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    NONFOODS: Global GM Sourcing: Going direct

    Bypassing the middleman is becoming an option for more nonfood executives looking for the best deals -- but it also leaves the execs open to cross-cultural pitfalls.

    Two recent events demonstrate just how much global sourcing has become a part of everyday life for retailers: Traffic at the nation's major retail container ports is steadily growing and is expected to hit a record high in July, and Global Source's China Sourcing Fair, to be held in June, sold out its booth space by April.

    And there's no sign that the outsourcing trend propelling these events is slowing. "We expect to break records twice this summer, and that's before we even get to the peak of the season this fall," says Paul Bingham, economist for Waltham, Mass.-based global sourcing consultancy Global Insight, which released the Port Tracker report with the National Retail Federation earlier this month.

    Unlike in the past, though, an increasing number of these shipments are going directly to retailers that have ordered them directly from the manufacturers, rather than going through an import/export company.

    "If a company can source globally, it will have the ability to find new ideas, products, and companies that would be overlooked using an insular approach to sourcing, such as by using an import/export company," says Bennett Little, president and c.e.o. of Business Stationers Worldwide, a supplier of school and office supplies in Montreal.

    The Colorado Springs, Colo.-based nonfood supplier association General Merchandise Distributors Council (GMDC) pointed out this increase in the direct importing of seasonal nonfood products in its Seasonal Best Practices special report released last year.

    According to GMDC, while seasonal events have always featured a wide variety of imported goods, these products have traditionally been sourced through domestic import companies. However, today many retailers/distributors travel to Asia, India, and other locations to find appealing products -- at the right price points -- and then import them back to the United States in full-container loads. This allows mass retailers to profitably sell seasonal merchandise at aggressive price points that wouldn't have been possible in the past.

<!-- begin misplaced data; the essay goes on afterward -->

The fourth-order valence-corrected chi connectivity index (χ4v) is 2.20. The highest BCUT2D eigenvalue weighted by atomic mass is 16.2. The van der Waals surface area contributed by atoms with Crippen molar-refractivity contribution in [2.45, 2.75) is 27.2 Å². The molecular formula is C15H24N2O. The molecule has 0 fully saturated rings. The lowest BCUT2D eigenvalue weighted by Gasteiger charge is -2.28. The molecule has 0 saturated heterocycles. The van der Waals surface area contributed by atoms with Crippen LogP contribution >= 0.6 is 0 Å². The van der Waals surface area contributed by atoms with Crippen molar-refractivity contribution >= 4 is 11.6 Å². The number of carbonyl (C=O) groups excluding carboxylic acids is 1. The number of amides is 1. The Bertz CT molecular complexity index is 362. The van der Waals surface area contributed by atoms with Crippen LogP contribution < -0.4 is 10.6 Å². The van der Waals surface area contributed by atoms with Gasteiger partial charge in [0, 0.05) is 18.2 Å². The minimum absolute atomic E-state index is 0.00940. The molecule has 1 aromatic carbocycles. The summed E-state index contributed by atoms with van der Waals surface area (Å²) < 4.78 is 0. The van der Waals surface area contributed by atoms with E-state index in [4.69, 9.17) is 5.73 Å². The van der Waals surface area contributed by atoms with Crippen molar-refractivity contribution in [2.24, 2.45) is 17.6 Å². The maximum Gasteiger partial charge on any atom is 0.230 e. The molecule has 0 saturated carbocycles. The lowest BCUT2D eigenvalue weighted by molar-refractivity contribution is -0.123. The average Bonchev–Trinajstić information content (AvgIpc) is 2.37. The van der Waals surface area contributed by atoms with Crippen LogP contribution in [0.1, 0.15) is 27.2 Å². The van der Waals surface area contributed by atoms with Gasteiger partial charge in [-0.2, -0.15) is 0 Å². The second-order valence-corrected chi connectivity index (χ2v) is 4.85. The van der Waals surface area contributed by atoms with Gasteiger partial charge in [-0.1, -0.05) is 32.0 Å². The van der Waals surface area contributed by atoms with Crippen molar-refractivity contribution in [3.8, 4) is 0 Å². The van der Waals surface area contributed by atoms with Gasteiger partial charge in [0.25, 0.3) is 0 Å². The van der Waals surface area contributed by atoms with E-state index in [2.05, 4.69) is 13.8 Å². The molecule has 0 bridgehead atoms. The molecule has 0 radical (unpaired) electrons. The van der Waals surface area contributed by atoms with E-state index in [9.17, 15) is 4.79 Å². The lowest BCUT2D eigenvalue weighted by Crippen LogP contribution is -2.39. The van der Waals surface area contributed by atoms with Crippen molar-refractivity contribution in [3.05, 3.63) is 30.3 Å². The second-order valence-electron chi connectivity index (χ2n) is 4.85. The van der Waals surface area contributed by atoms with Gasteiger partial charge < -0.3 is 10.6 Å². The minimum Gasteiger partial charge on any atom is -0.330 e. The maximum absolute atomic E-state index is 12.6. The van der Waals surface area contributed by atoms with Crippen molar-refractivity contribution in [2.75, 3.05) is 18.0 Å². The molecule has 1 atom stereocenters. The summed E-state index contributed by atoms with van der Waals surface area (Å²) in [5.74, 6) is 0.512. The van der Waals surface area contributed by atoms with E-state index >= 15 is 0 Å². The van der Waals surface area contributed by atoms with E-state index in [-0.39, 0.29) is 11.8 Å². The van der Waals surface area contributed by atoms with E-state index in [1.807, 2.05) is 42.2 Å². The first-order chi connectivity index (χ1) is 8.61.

The challenge of choosing

    But where's the best place from which to source? While the GMDC study notes that China is the primary source for seasonal products sold in the United States, many retailers, following product suppliers that are moving manufacturing plants to lower-cost locations, are looking to other countries such as India, Pakistan, and Vietnam as sources.

    But retailers should study the markets and the products in question carefully to make sure they know what they're getting into.

    "India makes some great cloth," says Little. "But can you get delivery, and can you get it as ordered? Pakistan and Bangladesh are often cost-effective, but totally unsafe to go to, and merchandise is often stolen right off the docks. Taiwan, Korea, and Japan have excellent-quality products, but at prices that are often impossible for anything other than their local markets. Vietnam has an excellent, want-to-work population, but a government that arbitrarily makes laws, and then, just as arbitrarily, changes them. So, by default, one is often left with China. Given its huge landmass and diversity, it has just about every raw material, and efficiently trades for those it doesn't. It has a huge population that wants to work, and an increasingly modern infrastructure of roads, trains, bridges, and ports. And the government is pro-business."

    Those retailers who venture into new territories must often become experts in manufacturing -- as well as geography, climate, and international politics -- to best manage their suppliers. Little gives examples of the issues such retailers face: "Is there enough water for production purposes, which is a major issue in China? How is labor sourced? How are production standards for labor and quality monitored?"

    Not surprisingly, language is also a major challenge to retailers' attempts to source globally. If a retailer isn't staffed with someone who speaks the language of the source country, it has to find a trustworthy outsider who does. Even then, local dialects can differ from one town to another.

    Fortunately, as the demand for global sourcing rises, more companies are being created to smooth the process. "Every retailer from every part of the world is looking for new ways to improve their Asia-Pacific sourcing program," says Chris Sellers, c.e.o. of Agentrics, an Alexandria, Va.-based sourcing solutions provider. "Suppliers across the region continue to expand capabilities and offer significantly greater value."

    Technology companies such as SAP AG and TradeStone Software have stepped up to the plate, developing applications that automate much of the sourcing process. But all the technology in the world won't help a retailer that neglects to learn about the local culture.

    "Better understanding promotes better satisfaction," notes Little, "and that opens up better trade possibilities."

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